Proprioceptive derivation (pd) in health care is the process of deriving the best positioning of the operator’s body, patient’s body, assistant’s body, instruments, equipment, and physical space for optimal ergonomic functioning. In dentistry, pd involves an innate introspective process to derive more natural body positioning for performing dental procedures while also considering patient positioning, instrument and equipment design, as well as the layout of the environment in which the dental procedures are performed.The process of applying proprioceptive feedback allows the participant (the self-appraiser) to decide for him or herself the best use of the body for clinical practice. The individual uses feedback from the proprioceptive neurons to discern the least physical effort and most efficient way to perform procedures in the mouth. In using the pd process, the eyes are masked to avoid distractions from visual clues and to focus attention on all muscles of the body while specific dental procedures are mimed. Past operating positioning habits and previous experience with dental instruments and equipment are disregarded.
The outcome of applying pd results in skillful use of the body and ensures that human performance is measurable and verifiable. It reflects the essential principle of ergonomic functioning-using the least human effort needed to resist the effects of gravity that contribute to body disorders, errors in procedures and outcomes due to fatigue, stress, and strain, and the waste of material resources. Understanding pd as the core of ergonomics is most useful because it links the proprioceptively perceived body positions and movement with body space, body contacts and measurements of anything such as the length of a needle, diameter of an instrument handle or the angle and xyz location of the most frequently used handpiece in its holder in relation to the mouth.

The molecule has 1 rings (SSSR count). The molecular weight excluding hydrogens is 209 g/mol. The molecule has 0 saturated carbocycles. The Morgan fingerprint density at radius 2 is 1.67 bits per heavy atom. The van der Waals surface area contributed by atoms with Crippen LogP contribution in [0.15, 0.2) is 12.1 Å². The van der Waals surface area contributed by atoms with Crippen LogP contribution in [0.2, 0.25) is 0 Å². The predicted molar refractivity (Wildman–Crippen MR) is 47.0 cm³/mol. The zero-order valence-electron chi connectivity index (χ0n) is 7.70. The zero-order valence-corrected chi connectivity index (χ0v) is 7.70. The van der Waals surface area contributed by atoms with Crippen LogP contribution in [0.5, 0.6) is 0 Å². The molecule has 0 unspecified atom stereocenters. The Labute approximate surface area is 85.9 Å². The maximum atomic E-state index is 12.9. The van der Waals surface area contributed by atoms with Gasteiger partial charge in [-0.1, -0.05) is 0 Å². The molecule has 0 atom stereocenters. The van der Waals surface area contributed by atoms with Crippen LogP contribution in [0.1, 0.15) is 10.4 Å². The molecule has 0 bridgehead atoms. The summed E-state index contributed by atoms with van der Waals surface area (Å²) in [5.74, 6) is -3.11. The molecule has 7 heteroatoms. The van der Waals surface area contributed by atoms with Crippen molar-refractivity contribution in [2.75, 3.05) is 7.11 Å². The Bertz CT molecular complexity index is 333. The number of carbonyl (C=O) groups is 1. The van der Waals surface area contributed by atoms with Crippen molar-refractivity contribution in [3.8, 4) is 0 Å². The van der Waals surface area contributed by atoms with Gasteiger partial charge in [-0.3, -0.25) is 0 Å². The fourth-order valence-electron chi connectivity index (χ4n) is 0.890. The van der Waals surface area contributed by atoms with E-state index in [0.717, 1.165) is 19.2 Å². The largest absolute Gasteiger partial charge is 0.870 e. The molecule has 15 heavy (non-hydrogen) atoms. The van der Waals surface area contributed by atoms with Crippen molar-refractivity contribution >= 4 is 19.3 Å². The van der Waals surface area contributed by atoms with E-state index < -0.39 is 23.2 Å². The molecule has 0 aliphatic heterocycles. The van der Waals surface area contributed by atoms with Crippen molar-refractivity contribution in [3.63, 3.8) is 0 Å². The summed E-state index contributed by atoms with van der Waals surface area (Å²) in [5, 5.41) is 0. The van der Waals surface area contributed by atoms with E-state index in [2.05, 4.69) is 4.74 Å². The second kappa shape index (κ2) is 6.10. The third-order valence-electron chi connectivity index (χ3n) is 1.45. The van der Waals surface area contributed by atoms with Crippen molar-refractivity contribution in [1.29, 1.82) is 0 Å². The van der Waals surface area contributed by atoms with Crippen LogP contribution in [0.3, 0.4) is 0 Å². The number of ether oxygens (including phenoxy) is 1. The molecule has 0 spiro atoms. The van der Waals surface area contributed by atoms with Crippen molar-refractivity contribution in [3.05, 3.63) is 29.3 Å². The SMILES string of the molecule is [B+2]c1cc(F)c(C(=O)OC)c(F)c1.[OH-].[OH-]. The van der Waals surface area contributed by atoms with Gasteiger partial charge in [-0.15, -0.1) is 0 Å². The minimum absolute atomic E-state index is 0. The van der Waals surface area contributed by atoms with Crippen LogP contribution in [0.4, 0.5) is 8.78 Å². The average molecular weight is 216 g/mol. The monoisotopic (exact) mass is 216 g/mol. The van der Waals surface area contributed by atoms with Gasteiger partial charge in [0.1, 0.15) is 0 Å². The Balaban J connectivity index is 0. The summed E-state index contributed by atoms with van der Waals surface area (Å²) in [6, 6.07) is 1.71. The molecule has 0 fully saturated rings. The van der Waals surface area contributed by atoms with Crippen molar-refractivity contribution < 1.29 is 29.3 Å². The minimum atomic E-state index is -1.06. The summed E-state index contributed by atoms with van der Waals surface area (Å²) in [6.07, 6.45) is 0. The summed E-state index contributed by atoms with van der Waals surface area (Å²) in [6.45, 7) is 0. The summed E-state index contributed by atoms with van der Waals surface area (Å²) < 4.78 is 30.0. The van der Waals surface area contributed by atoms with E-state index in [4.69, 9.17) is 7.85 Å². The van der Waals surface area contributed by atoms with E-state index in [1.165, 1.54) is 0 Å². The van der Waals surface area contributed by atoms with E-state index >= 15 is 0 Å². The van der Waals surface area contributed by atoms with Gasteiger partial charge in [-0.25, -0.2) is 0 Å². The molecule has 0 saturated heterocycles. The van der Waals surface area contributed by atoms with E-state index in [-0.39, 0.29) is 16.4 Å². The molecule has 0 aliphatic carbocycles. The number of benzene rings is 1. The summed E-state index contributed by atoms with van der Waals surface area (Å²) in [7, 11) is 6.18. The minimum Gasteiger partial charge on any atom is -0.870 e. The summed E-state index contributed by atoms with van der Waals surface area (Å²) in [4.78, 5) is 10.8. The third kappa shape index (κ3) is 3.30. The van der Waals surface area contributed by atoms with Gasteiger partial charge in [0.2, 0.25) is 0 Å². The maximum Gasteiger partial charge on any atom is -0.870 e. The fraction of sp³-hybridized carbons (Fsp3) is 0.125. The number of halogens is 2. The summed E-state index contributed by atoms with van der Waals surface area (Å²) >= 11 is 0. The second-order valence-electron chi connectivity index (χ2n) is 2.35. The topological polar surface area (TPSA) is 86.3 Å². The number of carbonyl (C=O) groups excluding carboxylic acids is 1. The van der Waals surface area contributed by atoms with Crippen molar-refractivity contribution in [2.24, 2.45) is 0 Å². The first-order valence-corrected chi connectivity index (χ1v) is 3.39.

1. GEPEC data revealed that patients signaled they are most comfortable after 20-30 degree tilts. Patients need to be told that the dental chair needs to be further declined for the best position for their treatment. Avoid this hassle and have the patient go directly to the treatment position optimum for access to their mouth. The machine manipulation of patients’ bodies contradicts the daily living conditions of human beings with self positioning everywhere except for the disabled who are normally assisted by hands — not machines. 2. The main reason to reject dental equipment with a rotation axis between the patient pelvis and upper body is that positioning of the upper body of the patient is prone to routine position error that leads to error in treatment method and most important error in judgment of lifetime patterns for patient care including communication and clinic management. Some tilting dental chairs may qualify for a “needs improvement” rating by GEPEC. However, almost all dental chairs on the market today have a rating of “Unacceptable.” 3. The 9′oclock position of the operator common with dental chair use is not valid because it sets the instrument placement vectors at 90 degrees from the operator’s midsagital (zy) plane with its significant control handicap. Instrument placement vectors are best set in an operator’s sagittal (zy) plane for optimum control vectors from fingers and hands for safety in treatment method. Position error with compromised treatment method can be seen everywhere in dental chair clinics by anyone aware of the reference balanced upright and full rest positions for best use of human bodies.
A tilted dental chair forces the operator to the 9 o’clock position where neutral joint positions are not possible because of the patient’s shoulder and chest.This is one reason why dental chair users treat patients in a variety of awkward positions.The 9 o’clock seated operator position increases body tension especially from body twists and side leans of the head. A second reason is patient centered operators set dental chair equipment in wrong places and adjust their bodies for reach, stabilization, and sighting. For evidence see dentists and dental students in any dental chair clinic. A third reason is that dental chair manufacturers encourage stomach level placement of the operating point that directs forward leaning, promotes the use of elbow rests, and the opportunity for slouching.